I Took My Kid to See the Easter Bunny.


I took my kid to see the Easter Bunny.

By which I mean I was conned out of thirty bucks by a slick, manipulative hustle, smoothly operated by blank-faced teenagers.

SCENE: The Mall. 5:48 PM. Like kids getting ready for the prom, we were nervous and excited. A little awkward, but full of resolve and playing it cool. Typical, twitchy, new parent stuff. That’s what we’re like, rolling through the mall with all our gear, pushing our baby, yo. Struttin’. Stylin’. We stopped at the Children’s Place and I bought my kid a cheeseburger hat.

SCENE: The Easter Bunny Shakedown. 6:15PM. I immediately note that this isn’t what I had pictured in my head. Not that I even had a clear image of anything in my head. My memories are fuzzy. Like, I’m somewhere back in 1988, in the back corner of a department store, staring down a beige/somewhat yellowed Easter Bunny, sitting on an also beige/somewhat yellowed wicker chair.

I can’t tell if my memories have this yellow tint because of the fading, chemically-smearing photos stored in a bin in my parents’ basement, or because everything in the 1980s kind of WAS that color.

So yeah, wicker chairs. With a massive fake floral arrangement around it, partially strangling the back of the wicker chair like a vine. The flowers aren’t silk. They’re the kind that almost feel like sandpaper to the touch. The flowers are pink and yellow and beige and PUCE. Oh yes, puce. It was a staple color of the 1980s. Everything kind of WAS that color, too.

I don’t remember this for certain — maybe it only looks that way in those fading photographs — but I’m pretty sure the 1980s Easter Bunny’s costume fur is ratty and smells like gym sneakers.

SCENE: We hesitantly approach the female cashier with a neck tattoo. 6:17 PM.

Wait, what?

Yes, a neck tattoo.

Holy shit dude.

This chick is hard. I’m talking Snoop from the Wire-hard, with the straight-up Baltimore-street accent sliding off the tongue as she tells me the full photo package is $29.99.

I’m not an easily intimidated person. I can actually be intimidating myself. Except here’s the thing about me now. I’m soft now. I’m standing there wearing a diaper bag strapped across my chest, gripping the foam handles of my Chicco Liteway Travel System Stroller, while wearing poorly-fitting jeans and dad sneakers and a shirt with a spit-up stain on it.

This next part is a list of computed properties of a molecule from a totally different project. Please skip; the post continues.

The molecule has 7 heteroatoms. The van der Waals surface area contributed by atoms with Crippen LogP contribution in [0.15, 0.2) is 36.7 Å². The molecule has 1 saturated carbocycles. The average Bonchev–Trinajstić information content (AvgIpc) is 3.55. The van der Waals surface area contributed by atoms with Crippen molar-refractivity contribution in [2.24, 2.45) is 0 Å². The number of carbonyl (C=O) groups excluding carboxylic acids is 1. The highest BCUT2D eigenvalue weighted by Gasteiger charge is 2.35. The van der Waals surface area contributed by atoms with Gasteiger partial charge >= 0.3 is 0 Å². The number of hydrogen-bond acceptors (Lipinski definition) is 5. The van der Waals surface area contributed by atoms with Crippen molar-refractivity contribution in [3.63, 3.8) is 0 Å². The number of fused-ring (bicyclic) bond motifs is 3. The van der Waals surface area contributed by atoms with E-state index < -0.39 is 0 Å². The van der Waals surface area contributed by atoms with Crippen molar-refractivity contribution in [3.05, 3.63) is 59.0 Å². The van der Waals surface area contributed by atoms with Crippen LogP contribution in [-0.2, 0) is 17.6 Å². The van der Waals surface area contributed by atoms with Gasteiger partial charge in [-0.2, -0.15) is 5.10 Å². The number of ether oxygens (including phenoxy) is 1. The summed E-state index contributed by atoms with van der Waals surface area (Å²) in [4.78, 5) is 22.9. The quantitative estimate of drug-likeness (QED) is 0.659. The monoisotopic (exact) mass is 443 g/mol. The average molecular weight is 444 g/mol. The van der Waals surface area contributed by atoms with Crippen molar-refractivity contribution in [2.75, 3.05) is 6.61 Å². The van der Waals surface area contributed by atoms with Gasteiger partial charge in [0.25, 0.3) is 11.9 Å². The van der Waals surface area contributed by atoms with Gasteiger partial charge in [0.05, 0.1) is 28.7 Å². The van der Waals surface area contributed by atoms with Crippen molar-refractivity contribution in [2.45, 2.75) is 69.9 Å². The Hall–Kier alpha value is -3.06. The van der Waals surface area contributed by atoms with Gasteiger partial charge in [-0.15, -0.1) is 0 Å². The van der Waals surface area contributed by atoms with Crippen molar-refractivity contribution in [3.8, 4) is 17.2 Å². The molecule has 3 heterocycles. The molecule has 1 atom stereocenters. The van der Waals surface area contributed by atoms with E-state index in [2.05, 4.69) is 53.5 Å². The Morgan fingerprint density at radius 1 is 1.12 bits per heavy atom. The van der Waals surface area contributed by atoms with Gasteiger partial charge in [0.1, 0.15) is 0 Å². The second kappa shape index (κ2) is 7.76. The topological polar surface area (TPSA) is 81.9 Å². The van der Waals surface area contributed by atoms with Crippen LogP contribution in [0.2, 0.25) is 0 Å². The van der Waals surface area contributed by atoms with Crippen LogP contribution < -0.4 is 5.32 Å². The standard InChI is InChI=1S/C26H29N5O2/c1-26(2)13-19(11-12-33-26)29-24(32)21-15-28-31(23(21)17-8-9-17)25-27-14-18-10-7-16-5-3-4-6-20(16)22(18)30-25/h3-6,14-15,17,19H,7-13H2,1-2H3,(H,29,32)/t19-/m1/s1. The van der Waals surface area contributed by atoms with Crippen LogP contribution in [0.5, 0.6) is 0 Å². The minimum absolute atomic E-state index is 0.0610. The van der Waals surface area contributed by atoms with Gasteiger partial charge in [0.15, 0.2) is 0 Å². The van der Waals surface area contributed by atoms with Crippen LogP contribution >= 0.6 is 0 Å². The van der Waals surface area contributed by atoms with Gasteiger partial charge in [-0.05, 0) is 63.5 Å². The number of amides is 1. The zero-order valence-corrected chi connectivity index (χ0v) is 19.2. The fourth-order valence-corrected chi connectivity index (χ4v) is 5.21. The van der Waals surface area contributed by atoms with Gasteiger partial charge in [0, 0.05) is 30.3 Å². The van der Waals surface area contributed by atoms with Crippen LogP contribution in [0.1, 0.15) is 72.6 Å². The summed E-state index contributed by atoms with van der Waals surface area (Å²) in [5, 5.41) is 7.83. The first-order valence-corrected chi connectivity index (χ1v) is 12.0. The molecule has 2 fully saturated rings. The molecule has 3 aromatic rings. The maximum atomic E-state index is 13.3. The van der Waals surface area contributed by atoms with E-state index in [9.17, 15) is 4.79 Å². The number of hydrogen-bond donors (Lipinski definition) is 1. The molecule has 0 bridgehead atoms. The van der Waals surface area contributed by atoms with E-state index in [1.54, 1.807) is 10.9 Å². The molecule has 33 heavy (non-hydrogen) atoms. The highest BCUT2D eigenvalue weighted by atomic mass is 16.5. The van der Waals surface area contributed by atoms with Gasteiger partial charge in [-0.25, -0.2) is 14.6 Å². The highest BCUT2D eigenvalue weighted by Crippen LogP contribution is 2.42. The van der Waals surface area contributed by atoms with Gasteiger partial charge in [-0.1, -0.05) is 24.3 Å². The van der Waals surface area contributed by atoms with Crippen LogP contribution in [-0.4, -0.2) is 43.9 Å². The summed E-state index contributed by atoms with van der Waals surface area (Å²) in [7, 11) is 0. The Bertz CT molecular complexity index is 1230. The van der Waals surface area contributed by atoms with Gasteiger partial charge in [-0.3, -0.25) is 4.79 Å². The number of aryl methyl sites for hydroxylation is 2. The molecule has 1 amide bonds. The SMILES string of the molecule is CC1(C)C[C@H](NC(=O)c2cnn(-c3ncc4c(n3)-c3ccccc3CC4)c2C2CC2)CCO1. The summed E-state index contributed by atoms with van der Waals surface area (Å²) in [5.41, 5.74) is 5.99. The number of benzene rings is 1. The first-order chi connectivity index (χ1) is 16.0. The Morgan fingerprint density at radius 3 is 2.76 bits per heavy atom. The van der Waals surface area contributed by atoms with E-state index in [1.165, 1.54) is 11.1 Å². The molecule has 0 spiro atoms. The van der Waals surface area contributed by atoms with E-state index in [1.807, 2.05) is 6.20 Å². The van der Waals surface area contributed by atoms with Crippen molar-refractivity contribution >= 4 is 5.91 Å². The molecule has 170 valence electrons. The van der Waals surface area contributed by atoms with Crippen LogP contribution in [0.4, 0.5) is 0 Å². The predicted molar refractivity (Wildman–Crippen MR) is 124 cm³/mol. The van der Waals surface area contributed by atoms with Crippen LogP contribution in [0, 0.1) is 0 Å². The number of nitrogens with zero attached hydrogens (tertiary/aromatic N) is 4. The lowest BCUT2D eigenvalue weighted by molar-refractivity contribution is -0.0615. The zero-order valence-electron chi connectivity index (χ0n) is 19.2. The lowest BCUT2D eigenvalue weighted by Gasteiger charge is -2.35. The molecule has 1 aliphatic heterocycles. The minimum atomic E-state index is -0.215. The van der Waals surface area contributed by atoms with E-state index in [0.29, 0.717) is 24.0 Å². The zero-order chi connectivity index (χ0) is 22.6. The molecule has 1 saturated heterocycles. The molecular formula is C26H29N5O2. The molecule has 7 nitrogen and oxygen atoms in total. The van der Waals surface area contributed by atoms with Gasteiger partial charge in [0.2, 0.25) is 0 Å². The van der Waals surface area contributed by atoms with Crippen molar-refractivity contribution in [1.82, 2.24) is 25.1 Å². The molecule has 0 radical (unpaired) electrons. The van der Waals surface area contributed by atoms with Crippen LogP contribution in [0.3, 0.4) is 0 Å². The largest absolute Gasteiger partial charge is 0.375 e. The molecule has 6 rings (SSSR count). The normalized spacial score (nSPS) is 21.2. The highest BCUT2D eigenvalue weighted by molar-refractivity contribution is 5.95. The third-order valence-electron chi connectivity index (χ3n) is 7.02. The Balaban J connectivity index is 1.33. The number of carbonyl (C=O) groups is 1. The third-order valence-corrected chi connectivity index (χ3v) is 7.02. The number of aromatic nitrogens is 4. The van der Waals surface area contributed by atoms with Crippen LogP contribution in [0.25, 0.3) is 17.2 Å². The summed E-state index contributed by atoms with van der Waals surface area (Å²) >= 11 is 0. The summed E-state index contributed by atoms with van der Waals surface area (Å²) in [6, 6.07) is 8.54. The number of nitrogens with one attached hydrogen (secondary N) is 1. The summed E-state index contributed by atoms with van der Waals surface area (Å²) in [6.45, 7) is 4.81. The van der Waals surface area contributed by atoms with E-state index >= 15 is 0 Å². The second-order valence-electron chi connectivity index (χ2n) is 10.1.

And my wife’s no help. She’s in full-on mom-mode kneeling down in front of the kid, simultaneously brushing his hair and digging in her purse to find a tissue to clean his cheek with.

You know what we look like?


Still, I manage eek out a teeny, tiny scoff at the $29.99 price. Snoop looks bored, but seems to take pity on me. She offers that I could buy just the one 5×7 for $19.99.

For twenty bucks, you get one stupid picture. For thirty bucks, you get a billion wallet photos that you don’t need, two medium pictures that you don’t need, but you also get the full resolution digital file.

The wife and I deliberate. Meanwhile, I take a moment to fully scope out the Shakedown. Unlike the mall’s Santa Village, which is an ornately-decorated walk-thru event in the center plaza, the Easter Bunny’s surroundings are stark. It’s a few pieces of propped up cardboard and fabric, quick to assemble and even quicker to disassemble, like some sort of sketchy tent revival that pops up overnight to take your money and heal the crippled. It sits in the quiet back corner of the mall, near the going-out-of-business artisan soap store.

In the middle of it all the Easter Bunny sits, completely still. Not a single movement. Is it an animatronic? Is it a serial killer? Is it dead?

Nope, it just moved. Phew.

It’s eerie.

It’s terrifying.

I take a stealthy picture, pretending I’m just looking at phone, somewhat afraid the Easter Bunny’s goons might appear out from behind the mall fountain and drag me off.


SCENE: The Shakedown. 6:20PM. We decide on the $29.99 package. Suckers. And with that we are whisked through the Shakedown. I give my name, we’re herded like sheepdogs towards the rabbit, the kid get plopped down on the lap, is somewhat manhandled by the costume paws, a picture gets taken, I pass Snoop my credit card, and she passes me the pictures. 6:21PM. The deed is done. Happy Easter.